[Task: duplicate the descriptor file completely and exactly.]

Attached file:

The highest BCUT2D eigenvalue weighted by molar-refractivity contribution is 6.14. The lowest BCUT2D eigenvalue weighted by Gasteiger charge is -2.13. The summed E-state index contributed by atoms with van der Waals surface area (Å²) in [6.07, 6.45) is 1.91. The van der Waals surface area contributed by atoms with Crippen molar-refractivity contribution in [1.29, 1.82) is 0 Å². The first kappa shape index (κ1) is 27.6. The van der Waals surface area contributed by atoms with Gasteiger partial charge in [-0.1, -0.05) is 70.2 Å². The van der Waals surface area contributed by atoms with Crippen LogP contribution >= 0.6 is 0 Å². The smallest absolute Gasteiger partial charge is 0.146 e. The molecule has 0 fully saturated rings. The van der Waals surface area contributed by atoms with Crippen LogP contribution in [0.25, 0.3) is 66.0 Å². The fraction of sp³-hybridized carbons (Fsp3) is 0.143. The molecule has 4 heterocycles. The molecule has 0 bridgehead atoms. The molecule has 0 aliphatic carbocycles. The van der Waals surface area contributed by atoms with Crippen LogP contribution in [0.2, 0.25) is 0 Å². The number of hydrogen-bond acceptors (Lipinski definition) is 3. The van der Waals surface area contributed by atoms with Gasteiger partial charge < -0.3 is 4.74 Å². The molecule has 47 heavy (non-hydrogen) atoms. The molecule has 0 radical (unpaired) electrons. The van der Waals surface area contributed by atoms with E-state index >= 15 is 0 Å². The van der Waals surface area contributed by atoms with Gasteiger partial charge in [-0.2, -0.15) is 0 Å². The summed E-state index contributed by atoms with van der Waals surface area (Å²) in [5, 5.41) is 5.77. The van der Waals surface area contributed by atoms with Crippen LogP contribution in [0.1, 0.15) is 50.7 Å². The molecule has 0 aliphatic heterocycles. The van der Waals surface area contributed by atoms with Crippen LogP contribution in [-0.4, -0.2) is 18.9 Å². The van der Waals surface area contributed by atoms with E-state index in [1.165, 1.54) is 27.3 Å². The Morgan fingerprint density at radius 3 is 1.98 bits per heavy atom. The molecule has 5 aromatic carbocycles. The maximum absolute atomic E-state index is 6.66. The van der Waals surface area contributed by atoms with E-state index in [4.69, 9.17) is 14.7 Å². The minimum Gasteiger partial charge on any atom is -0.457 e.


The highest BCUT2D eigenvalue weighted by molar-refractivity contribution is 6.14. The lowest BCUT2D eigenvalue weighted by Gasteiger charge is -2.13. The summed E-state index contributed by atoms with van der Waals surface area (Å²) in [6.07, 6.45) is 1.91. The van der Waals surface area contributed by atoms with Crippen molar-refractivity contribution in [1.29, 1.82) is 0 Å². The first kappa shape index (κ1) is 27.6. The van der Waals surface area contributed by atoms with Gasteiger partial charge in [-0.1, -0.05) is 70.2 Å². The van der Waals surface area contributed by atoms with Crippen LogP contribution >= 0.6 is 0 Å². The smallest absolute Gasteiger partial charge is 0.146 e. The molecule has 0 fully saturated rings. The van der Waals surface area contributed by atoms with Crippen LogP contribution in [0.25, 0.3) is 66.0 Å². The fraction of sp³-hybridized carbons (Fsp3) is 0.143. The molecule has 4 heterocycles. The molecule has 0 bridgehead atoms. The molecule has 0 aliphatic carbocycles. The van der Waals surface area contributed by atoms with Crippen LogP contribution in [0.2, 0.25) is 0 Å². The number of hydrogen-bond acceptors (Lipinski definition) is 3. The van der Waals surface area contributed by atoms with Gasteiger partial charge < -0.3 is 4.74 Å². The molecule has 47 heavy (non-hydrogen) atoms. The molecule has 0 radical (unpaired) electrons. The van der Waals surface area contributed by atoms with E-state index >= 15 is 0 Å². The van der Waals surface area contributed by atoms with Gasteiger partial charge in [-0.2, -0.15) is 0 Å². The summed E-state index contributed by atoms with van der Waals surface area (Å²) in [5, 5.41) is 5.77. The van der Waals surface area contributed by atoms with Crippen LogP contribution in [0.1, 0.15) is 50.7 Å². The molecule has 0 aliphatic heterocycles. The van der Waals surface area contributed by atoms with Crippen LogP contribution in [-0.4, -0.2) is 18.9 Å². The van der Waals surface area contributed by atoms with E-state index in [1.165, 1.54) is 27.3 Å². The Morgan fingerprint density at radius 3 is 1.98 bits per heavy atom. The molecule has 5 aromatic carbocycles. The maximum absolute atomic E-state index is 6.66. The van der Waals surface area contributed by atoms with E-state index in [4.69, 9.17) is 14.7 Å². The minimum Gasteiger partial charge on any atom is -0.457 e.